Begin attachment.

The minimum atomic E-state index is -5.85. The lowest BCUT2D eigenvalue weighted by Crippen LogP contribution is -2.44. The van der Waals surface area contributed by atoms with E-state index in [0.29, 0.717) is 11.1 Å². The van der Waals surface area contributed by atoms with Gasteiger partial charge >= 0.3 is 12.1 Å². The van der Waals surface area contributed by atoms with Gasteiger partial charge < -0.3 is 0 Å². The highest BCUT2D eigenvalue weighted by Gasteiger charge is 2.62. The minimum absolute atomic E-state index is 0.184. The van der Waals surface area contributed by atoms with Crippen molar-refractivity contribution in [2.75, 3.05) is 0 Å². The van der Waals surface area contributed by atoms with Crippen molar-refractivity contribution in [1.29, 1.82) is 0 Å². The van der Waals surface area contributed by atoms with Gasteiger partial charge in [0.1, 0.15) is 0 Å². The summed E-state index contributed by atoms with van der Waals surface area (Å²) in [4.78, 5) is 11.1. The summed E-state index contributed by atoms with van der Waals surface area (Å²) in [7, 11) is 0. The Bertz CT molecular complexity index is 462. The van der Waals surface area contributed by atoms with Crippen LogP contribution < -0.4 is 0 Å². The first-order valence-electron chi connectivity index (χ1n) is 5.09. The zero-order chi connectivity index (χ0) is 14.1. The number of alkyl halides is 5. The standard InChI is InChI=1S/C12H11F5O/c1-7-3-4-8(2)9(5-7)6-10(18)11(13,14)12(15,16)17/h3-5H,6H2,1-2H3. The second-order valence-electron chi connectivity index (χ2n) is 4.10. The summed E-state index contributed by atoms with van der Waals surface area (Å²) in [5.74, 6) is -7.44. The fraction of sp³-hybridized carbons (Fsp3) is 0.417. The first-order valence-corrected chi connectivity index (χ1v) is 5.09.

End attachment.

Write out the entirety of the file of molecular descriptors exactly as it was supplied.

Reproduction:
The minimum atomic E-state index is -5.85. The lowest BCUT2D eigenvalue weighted by Crippen LogP contribution is -2.44. The van der Waals surface area contributed by atoms with E-state index in [0.29, 0.717) is 11.1 Å². The van der Waals surface area contributed by atoms with Gasteiger partial charge >= 0.3 is 12.1 Å². The van der Waals surface area contributed by atoms with Gasteiger partial charge < -0.3 is 0 Å². The highest BCUT2D eigenvalue weighted by Gasteiger charge is 2.62. The minimum absolute atomic E-state index is 0.184. The van der Waals surface area contributed by atoms with Crippen molar-refractivity contribution in [2.75, 3.05) is 0 Å². The van der Waals surface area contributed by atoms with Crippen molar-refractivity contribution in [1.29, 1.82) is 0 Å². The van der Waals surface area contributed by atoms with Gasteiger partial charge in [0.1, 0.15) is 0 Å². The summed E-state index contributed by atoms with van der Waals surface area (Å²) in [4.78, 5) is 11.1. The summed E-state index contributed by atoms with van der Waals surface area (Å²) in [7, 11) is 0. The Bertz CT molecular complexity index is 462. The van der Waals surface area contributed by atoms with Crippen LogP contribution < -0.4 is 0 Å². The first-order valence-electron chi connectivity index (χ1n) is 5.09. The zero-order chi connectivity index (χ0) is 14.1. The number of alkyl halides is 5. The standard InChI is InChI=1S/C12H11F5O/c1-7-3-4-8(2)9(5-7)6-10(18)11(13,14)12(15,16)17/h3-5H,6H2,1-2H3. The second-order valence-electron chi connectivity index (χ2n) is 4.10. The summed E-state index contributed by atoms with van der Waals surface area (Å²) in [5.74, 6) is -7.44. The fraction of sp³-hybridized carbons (Fsp3) is 0.417. The first-order valence-corrected chi connectivity index (χ1v) is 5.09.